Reilly announces plan for statewide fundraising campaign
The Board of Regents this month engaged student leaders in a discussion about priorities for the upcoming 2009-11 biennial budget. The Board will consider a full biennial budget proposal at its August meeting.
“The theme of all of our priorities is state support for the UW System,” said Ray French, president of the UW-Eau Claire student government and member of the UW System Student Representatives Council.
Among the items identified by the students, and supported by the Regents, was the need for increased state investment in financial aid.
“We cannot achieve the growth that Wisconsin requires without an increased commitment from the state in the area of financial aid,” said UW System President Kevin P. Reilly.
“Students are paying far more than their far share and it’s time for the state to step up,” added Cristina Trevino-Murphy a student at UW-Madison and a member of the United Council of Students.
Associate Vice President Freda Harris presented UW System’s proposal for the 2009-11 biennial budget – one that would ensure that needy students are held harmless against future tuition increases. Harris explained that while state funding has increased by an average of 13 percent each year, the real dollar increases have not kept pace with tuition costs.
“Even with the added investment Wisconsin has made in recent years, we are still classified as a ‘low-aid’ state,” said Reilly, adding that Minnesota’s total financial aid expenditures are three times that of Wisconsin’s. “That is a startling fact,” said Reilly.
Students and Regents alike pointed to the uphill battle the UW System will face in the uncertain economic climate.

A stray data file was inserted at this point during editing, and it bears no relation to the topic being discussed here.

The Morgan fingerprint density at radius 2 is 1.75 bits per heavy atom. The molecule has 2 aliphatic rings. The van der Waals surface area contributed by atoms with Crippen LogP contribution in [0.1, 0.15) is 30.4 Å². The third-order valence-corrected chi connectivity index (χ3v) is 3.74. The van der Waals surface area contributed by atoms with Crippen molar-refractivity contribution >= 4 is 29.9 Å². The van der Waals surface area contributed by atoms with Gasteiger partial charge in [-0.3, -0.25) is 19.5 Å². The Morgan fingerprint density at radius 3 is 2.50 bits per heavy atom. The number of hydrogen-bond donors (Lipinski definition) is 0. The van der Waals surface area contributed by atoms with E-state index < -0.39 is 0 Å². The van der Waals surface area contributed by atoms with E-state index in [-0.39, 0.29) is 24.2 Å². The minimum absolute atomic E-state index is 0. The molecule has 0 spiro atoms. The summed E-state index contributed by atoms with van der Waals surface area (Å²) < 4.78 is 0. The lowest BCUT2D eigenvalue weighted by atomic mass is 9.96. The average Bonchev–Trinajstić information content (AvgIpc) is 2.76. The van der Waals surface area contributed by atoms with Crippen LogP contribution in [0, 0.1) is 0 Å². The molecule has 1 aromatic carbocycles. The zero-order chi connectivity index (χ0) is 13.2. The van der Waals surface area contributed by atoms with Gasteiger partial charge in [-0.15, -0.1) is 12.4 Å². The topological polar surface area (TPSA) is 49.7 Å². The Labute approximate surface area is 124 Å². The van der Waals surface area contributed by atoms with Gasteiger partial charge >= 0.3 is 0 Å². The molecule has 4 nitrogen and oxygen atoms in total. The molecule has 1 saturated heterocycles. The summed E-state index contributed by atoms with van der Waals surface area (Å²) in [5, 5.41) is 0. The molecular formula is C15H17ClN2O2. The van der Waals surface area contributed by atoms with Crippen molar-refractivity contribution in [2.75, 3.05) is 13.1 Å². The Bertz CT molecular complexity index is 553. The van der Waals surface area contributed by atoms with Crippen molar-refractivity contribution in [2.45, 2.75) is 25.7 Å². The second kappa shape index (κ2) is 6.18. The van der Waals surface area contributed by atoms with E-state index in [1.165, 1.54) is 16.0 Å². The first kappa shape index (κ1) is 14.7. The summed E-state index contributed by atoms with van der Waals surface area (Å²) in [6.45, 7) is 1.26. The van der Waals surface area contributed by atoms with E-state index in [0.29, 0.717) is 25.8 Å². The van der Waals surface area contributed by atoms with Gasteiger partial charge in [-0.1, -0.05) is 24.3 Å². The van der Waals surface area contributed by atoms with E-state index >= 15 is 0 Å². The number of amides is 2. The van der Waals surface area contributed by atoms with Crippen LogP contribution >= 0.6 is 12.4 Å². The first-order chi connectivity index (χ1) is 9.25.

“The world has changed, our problems haven’t changed, and we need to stay the course,” said Regent David G. Walsh. “It’s mind boggling what we have to do to continue to grow this university system. I hope we don’t lose our initiative.”
Student Regent Colleen Thomas addressed the struggle for the UW institutions to maintain academic quality while remaining accessible.
“The UW System exists to push the boundaries of education, of research… and what people in the world are capable of,” said Thomas. “I worry about the accessibility factor as we move forward.”
“We need to put this as a high priority — making it affordable for students to attend through a better plan through financial aid,” added Regent Danae Davis.
In addition to advocating for need-based financial aid, other student priorities included:
Support for a Veteran Tuition Remissions Program and complete funding from State GPR dollars;
- Increased pay to improve recruitment and retention of UW staff and faculty;
- Domestic partner benefits for all UW System employees; and
- Full funding of mental health counseling programs on UW campuses.
“I think there is a lot that we agree totally on and we can work together effectively,” said Reilly, speaking of the many areas where students, administrators and Regents share common goals.
Regent José Vásquez also praised the student involvement.
“You’ve done what you needed to do,” said Vásquez. “That is to put our feet to the fire.”
Building on its March discussion about tuition and financial aid policies, the Board adopted resolution today that reaffirmed a set of broad principles on tuition policies and set forth a new set of broad principles on financial aid policy.